Jeremy Clarkson jokes about Top Gear hosts
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Jeremy Clarkson, 61, has been in the public eye since 1988, when he joined Top Gear as a presenter. His witticisms, advanced knowledge of cars and, as he’d like to think in some cases, everything else, propelled him to international fame, but with that came some very strange experiences with fans.
A group of guys seemed very determined to take a photograph of my penis
Over the years, The Grand Tour star has taken millions of photographs and signed thousands of autographs for his growing fanbase, but there was one memorable incident that has remained engrained in his mind.
“I was once accosted at a motorway service station urinal,” he sighed.
“A group of guys seemed very determined to take a photograph of my penis.
“And there’s no point using the cubicles instead because if they know you’re in there, camera phones will soon appear under the door and over the side of the stalls.”
The recollection came after one of the young lads who videoed themselves “harassing” Chris Whitty, lost his job as an estate agent and was charged with assault.
The Chief Medical Officer was filmed by two men the other week as he tried to flee their clutches, and while they were branded “despicable thugs” by Boris Johnson and thousands of others who saw the footage, Jeremy wondered whether the punishment really fit the crime.
It prompted him to think about how people nowadays seem to live their lives as a series of ten-second movies.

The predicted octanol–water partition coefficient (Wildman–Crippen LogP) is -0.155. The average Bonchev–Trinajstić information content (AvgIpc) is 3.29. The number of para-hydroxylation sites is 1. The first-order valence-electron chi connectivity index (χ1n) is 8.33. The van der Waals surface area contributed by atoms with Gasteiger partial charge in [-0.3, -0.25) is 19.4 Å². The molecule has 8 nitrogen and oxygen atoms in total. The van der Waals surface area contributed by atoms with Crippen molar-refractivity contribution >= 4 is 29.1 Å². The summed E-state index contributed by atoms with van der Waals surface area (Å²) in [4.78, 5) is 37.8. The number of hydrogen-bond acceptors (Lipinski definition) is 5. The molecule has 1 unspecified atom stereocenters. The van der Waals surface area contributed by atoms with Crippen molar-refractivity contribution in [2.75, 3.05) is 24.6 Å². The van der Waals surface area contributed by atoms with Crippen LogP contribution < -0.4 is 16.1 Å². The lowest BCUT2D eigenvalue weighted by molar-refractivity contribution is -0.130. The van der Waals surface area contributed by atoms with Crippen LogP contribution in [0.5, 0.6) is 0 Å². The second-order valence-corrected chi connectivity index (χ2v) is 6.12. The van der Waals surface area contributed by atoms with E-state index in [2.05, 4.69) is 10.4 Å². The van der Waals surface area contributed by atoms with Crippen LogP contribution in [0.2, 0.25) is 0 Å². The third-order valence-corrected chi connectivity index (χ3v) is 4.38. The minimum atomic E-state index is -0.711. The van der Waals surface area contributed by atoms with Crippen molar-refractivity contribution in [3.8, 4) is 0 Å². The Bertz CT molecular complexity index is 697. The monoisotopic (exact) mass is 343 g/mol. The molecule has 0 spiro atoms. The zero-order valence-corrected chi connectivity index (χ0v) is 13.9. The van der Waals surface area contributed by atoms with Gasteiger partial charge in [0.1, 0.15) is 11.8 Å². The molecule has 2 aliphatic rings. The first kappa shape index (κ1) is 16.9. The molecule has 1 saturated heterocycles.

“All of them are competing for an Oscar,” he said of his own encounter in the toilet stall.
“That’s why Chris Whitty was accosted as he tried to walk down the street.”
And despite his own trying experiences with fans, Jeremy sympathised with the men’s recent condemnation.
“I doubt they wanted to hurt him or humiliate him,” he shrugged.
“They just wanted some footage which would make their Instagram account more interesting than Gaz’s and Shaz’s. And that doesn’t make them ‘despicable thugs.'”
He added: “Certainly, I don’t see why someone should be sacked for being what? Young?”
While on the subject of fan reactions, he also revealed that when he’s been mobbed in public, things “often turn mildly physical”.
After claiming that he doesn’t think it is “entirely fair” for the young man to have lost his job in the case Mr Whitty, he noted that if you’re in the public eye, you “have to expect attention” when out and about in public.
“If I walk past a building site, or a pub, I can pretty much guarantee that I’ll be surrounded almost immediately by a gang of young men shouting ‘One photo. One photo,'” he wrote in his column for The Sun.
“I could be on my way to a funeral. Or an important meeting. But it doesn’t matter.
“They never take “no” for an answer and often, things turn mildly physical.”
But he reasoned with those wanting to experience his company, continuing: “It’s not thuggery, though.
“It’s just a group of usually good-natured lads, who want a picture.”
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